Alexandre da Sagrada Família

From Wikipedia, the free encyclopedia
Jump to navigation Jump to search

D. Friar

Alexandre da Sagrada Família

O.F.M.
Bishop of Angra
Retrato de D. Frei Alexandre da Sagrada Família (escola portuguesa, séc. XVIII).png
ChurchSé Cathedral of Angra
ProvinceSão João Evangalista
DioceseAngra
Appointed12 July 1816
Installed4 November 1816
Term ended22 April 1818
PredecessorJosé Pegado de Azevedo
SuccessorManuel Nicolau de Almeida
Other postsBishop of São Paulo de Luanda
Orders
Ordination11 June 1761
Personal details
Birth nameAlexandre José da Silva
Born22 May 1737
Horta (Azores), Portugal
Died22 April 1818
Angra (Azores), Portugal
NationalityPortuguese
DenominationRoman Catholic
ResidenceAngra
Parents
  • José Ferreira da Silva
  • Antónia Margarida Garrett
OccupationBishop
ProfessionTheologian/orator

Alexandre da Sagrada Família (Horta, 22 May 1737 – Angra, 22 April 1818), born Alexandre José da Silva (sometimes referred to as António Ferreira da Silva in biographies), was the 25th Bishop of Angra, governing between 1816 until his death in 1818. The first Bishop born in the Azores (and only repeated in the 20th century by António de Sousa Braga), known as a poet, he was the paternal uncle of Almeida Garrett, and stayed with his parents when he visited Terceira.

Biography[edit]

Early life[edit]

Alexandre José da Silva was born in a house along Rua de Santa Ana, in Horta, on the island of Faial, eldest son of ensign José Ferreira da Silva (native of Santa Catarina do Monte Sinai in Lisboa), and Antónia Margarida Garrett (of Madrid).[1][2] He was baptised by ouvidor Domingos Pereira Cardoso, on 2 June 1737, in the parochial church of Horta, in the presence of his godparents Dr. Alexandre de Moura and his wife, D. Isabel Maria.[1] He was one of ten children, many of whom followed him in ecclesiastical service, including Archdeacon Manuel Inácio da Silva and canon Inácio da Silva Garrett (both clergy at the Sé Cathedral in Angra).

He participated in classes supported by Franciscan friars at the Convent of Santo António in Horta, under the tutelage of teacher and spiritual orientor Friar Ivo da Cruz. He was a diligent and talented student, so much so that the brothers stopped his instruction, claiming "there was no more that they could teach". Alexandre's father died in Horta on 18 May 1753, when he was 16 years old.

Destined for an ecclesiastical career, in 1758 (at 21 years of age) he received his first tonsure,[1] and by 1759 appeared as presbytery in a process, where he testified in Horta.

Career[edit]

On 11 June 1761 he became a novice in the Convent of Nossa Senhora dos Anjos de Brancanes in Setúbal (later garrison and then prison of Brancanes, until its closure in 2007). On 13 June 1762 he began to orate in the convent, taking on the religious name Friar Alexandre da Sagrada Família (sometimes written as Alexandre da Sacra Família).[1]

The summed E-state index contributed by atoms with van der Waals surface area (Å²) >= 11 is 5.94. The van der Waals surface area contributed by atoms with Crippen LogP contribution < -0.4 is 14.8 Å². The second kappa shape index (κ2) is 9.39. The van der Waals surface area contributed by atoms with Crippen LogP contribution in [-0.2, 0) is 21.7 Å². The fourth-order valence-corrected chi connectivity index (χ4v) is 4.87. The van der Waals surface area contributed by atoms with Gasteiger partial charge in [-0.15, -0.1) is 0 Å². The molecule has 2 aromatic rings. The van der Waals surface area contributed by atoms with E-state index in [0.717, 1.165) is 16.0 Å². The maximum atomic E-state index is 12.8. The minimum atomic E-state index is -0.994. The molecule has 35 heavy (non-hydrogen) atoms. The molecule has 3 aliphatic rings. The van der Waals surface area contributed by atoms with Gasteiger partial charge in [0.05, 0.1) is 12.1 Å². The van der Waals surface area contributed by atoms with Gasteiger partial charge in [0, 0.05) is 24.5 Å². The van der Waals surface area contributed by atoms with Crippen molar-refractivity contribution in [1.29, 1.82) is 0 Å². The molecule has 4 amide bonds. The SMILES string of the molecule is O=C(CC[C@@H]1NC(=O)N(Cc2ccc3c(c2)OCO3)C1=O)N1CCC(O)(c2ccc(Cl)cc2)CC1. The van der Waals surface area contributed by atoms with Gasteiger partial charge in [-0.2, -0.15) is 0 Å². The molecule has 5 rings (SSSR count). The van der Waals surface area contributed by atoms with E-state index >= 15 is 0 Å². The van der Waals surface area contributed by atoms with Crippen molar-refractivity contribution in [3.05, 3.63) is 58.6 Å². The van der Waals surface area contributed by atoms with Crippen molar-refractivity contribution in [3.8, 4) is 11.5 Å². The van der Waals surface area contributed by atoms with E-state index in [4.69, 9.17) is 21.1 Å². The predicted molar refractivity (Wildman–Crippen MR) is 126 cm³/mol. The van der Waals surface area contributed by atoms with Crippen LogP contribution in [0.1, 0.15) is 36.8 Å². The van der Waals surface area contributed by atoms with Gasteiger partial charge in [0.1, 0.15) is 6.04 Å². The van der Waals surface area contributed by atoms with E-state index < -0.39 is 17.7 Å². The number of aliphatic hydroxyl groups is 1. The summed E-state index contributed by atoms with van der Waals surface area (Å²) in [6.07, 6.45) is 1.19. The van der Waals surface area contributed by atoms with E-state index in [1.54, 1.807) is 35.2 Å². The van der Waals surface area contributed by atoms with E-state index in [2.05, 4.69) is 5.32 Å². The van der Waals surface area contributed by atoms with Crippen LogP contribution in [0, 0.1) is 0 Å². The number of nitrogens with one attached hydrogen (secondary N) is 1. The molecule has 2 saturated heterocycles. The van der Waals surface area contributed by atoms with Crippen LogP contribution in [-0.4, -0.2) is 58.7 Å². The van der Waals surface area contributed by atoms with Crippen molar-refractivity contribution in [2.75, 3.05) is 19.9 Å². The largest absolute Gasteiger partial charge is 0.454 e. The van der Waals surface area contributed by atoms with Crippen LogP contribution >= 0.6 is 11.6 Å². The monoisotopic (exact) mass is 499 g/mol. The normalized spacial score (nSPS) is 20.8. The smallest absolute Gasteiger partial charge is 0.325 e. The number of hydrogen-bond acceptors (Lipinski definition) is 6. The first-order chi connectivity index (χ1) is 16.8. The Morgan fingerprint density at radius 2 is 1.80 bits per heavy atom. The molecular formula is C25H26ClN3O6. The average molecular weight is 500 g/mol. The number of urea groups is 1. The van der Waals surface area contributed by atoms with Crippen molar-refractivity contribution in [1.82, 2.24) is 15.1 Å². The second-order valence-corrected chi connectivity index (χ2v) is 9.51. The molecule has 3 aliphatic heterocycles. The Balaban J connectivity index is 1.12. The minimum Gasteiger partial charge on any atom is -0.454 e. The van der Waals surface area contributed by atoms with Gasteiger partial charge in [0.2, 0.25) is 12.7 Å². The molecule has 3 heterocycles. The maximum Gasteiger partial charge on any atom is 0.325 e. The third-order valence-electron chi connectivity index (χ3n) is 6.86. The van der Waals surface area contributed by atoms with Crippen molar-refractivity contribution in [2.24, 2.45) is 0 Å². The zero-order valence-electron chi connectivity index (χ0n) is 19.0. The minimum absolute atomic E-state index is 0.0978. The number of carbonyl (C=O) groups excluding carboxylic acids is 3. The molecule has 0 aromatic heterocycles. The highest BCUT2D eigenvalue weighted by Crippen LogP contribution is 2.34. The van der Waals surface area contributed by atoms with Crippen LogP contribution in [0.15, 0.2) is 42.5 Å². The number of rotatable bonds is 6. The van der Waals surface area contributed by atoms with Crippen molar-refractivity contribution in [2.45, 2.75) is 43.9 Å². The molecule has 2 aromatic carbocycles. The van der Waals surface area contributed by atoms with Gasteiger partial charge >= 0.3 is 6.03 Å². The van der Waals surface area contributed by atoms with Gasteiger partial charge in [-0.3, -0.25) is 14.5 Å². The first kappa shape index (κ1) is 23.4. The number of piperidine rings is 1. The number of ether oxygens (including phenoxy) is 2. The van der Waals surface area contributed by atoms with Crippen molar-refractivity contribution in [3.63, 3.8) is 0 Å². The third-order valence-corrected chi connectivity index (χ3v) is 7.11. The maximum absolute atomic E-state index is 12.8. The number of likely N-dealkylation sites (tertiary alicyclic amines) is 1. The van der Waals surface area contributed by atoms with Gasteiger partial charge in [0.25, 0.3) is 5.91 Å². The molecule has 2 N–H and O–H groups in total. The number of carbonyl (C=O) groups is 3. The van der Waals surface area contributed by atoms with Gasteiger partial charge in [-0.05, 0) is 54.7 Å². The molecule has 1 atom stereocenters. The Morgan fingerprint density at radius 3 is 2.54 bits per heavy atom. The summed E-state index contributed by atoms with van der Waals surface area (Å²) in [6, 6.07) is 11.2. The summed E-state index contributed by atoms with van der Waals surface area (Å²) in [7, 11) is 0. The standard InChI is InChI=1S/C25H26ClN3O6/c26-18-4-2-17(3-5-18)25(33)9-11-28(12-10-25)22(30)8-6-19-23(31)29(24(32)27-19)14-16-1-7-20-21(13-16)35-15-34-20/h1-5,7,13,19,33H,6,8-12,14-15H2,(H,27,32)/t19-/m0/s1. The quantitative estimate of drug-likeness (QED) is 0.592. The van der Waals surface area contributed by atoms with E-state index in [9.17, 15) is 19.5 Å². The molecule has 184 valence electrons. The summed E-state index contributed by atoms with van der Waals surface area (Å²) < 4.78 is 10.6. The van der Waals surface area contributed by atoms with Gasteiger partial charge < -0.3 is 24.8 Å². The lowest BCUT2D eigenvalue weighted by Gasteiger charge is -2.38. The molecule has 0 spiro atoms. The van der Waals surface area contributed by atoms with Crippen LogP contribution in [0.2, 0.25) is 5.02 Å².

Apparently self-sufficient, Alexandre José da Silva was an exceptional intellectual, recognized for his excellent studies in theology, canonical and civil law, geography and mathematics. He exhibited an extensive scholarship, that combined good gifts of oratory and a remarkable eloquence, becoming a celebrated orator. But he adopted the trappings of a poor Franciscan friar, seeking alms between the Alentejo and Lisbon.

Orator/Intellectual[edit]

Due to his intellectual skills, in 1776 he was selected to solicit Pope Pius VI, in Rome, for the separation of the Convent of Brancanes from the Franciscan Province of the Algarve. He was able to accomplish this task and the convent, and all other functions of the autonomous seminary, began to depend directly on the General Order.

He became a famous polemicist, including his memorable arguments with Father Bartholomew Brandão, around theological issues raised by the preachings of Father Alexandre Beja on the feast of Corpus Christi in 1776.

He was also a notable humanist and archaic poet, writing under the pseudonym Sílvio, inserting himself within the pseudo-classic French movement of the period. He frequented the "literary evenings" at the home of the 4th Marquess of Alorna, Leonor de Almeida Portugal de Lorena e Lencastre (he was her spiritual counsellor), and who he later persuaded to enter the Convent of Chelas (as a consequence of the Távora affair) for 18 months. During his friendship, he produced a large body of poetry; many of his manuscripts were lost at the time of his death.

Owing to his oratory and learning, on 24 October 1781 he was presented to Queen D. Maria I for the position of Bishop of Malacca and Timor.[1] He was confirmed by bull on 16 December 1782, and was consecrated in the Church of the Trinidade, in Lisbon, on 24 November 1783, during a ceremony presided over by D. António Caetano Maciel Calheiros (Archbishop of Lacedemónia), and with the participation of the Bishop of Macau, D. Alexandre da Silva Pedrosa Guimarães and Bishop of Goiases, Vicente do Espirito Santo.